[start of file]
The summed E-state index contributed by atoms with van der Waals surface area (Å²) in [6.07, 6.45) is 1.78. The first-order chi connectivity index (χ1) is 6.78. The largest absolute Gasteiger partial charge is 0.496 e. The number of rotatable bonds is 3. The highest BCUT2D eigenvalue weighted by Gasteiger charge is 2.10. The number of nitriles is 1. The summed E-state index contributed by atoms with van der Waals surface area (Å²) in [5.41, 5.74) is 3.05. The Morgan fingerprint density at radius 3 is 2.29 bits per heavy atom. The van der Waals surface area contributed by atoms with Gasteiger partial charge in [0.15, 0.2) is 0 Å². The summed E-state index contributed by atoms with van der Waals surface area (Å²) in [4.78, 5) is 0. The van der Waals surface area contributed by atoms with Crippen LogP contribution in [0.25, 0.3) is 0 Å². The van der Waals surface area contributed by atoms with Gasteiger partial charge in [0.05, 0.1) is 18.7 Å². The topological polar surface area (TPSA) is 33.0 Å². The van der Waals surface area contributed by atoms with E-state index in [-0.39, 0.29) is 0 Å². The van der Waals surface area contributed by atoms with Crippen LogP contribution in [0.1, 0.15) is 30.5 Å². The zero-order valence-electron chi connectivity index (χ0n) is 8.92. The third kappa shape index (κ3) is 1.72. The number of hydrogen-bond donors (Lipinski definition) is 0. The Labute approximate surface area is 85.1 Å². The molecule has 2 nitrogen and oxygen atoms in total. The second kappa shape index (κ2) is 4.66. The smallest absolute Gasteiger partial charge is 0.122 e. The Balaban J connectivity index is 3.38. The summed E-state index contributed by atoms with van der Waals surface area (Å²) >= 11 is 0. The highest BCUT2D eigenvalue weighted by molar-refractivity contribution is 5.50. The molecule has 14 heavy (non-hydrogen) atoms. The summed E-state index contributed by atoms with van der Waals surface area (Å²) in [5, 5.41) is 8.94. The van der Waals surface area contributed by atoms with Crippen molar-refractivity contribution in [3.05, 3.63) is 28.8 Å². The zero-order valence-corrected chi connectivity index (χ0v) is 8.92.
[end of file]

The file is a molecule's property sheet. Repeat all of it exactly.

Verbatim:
The summed E-state index contributed by atoms with van der Waals surface area (Å²) in [6.07, 6.45) is 1.78. The first-order chi connectivity index (χ1) is 6.78. The largest absolute Gasteiger partial charge is 0.496 e. The number of rotatable bonds is 3. The highest BCUT2D eigenvalue weighted by Gasteiger charge is 2.10. The number of nitriles is 1. The summed E-state index contributed by atoms with van der Waals surface area (Å²) in [5.41, 5.74) is 3.05. The Morgan fingerprint density at radius 3 is 2.29 bits per heavy atom. The van der Waals surface area contributed by atoms with Gasteiger partial charge in [0.15, 0.2) is 0 Å². The summed E-state index contributed by atoms with van der Waals surface area (Å²) in [4.78, 5) is 0. The van der Waals surface area contributed by atoms with Crippen LogP contribution in [0.25, 0.3) is 0 Å². The van der Waals surface area contributed by atoms with Gasteiger partial charge in [0.05, 0.1) is 18.7 Å². The topological polar surface area (TPSA) is 33.0 Å². The van der Waals surface area contributed by atoms with E-state index in [-0.39, 0.29) is 0 Å². The van der Waals surface area contributed by atoms with Crippen LogP contribution in [0.1, 0.15) is 30.5 Å². The zero-order valence-electron chi connectivity index (χ0n) is 8.92. The third kappa shape index (κ3) is 1.72. The number of hydrogen-bond donors (Lipinski definition) is 0. The Labute approximate surface area is 85.1 Å². The molecule has 2 nitrogen and oxygen atoms in total. The second kappa shape index (κ2) is 4.66. The smallest absolute Gasteiger partial charge is 0.122 e. The Balaban J connectivity index is 3.38. The summed E-state index contributed by atoms with van der Waals surface area (Å²) >= 11 is 0. The highest BCUT2D eigenvalue weighted by molar-refractivity contribution is 5.50. The molecule has 14 heavy (non-hydrogen) atoms. The summed E-state index contributed by atoms with van der Waals surface area (Å²) in [5, 5.41) is 8.94. The van der Waals surface area contributed by atoms with Crippen molar-refractivity contribution in [3.05, 3.63) is 28.8 Å². The zero-order valence-corrected chi connectivity index (χ0v) is 8.92.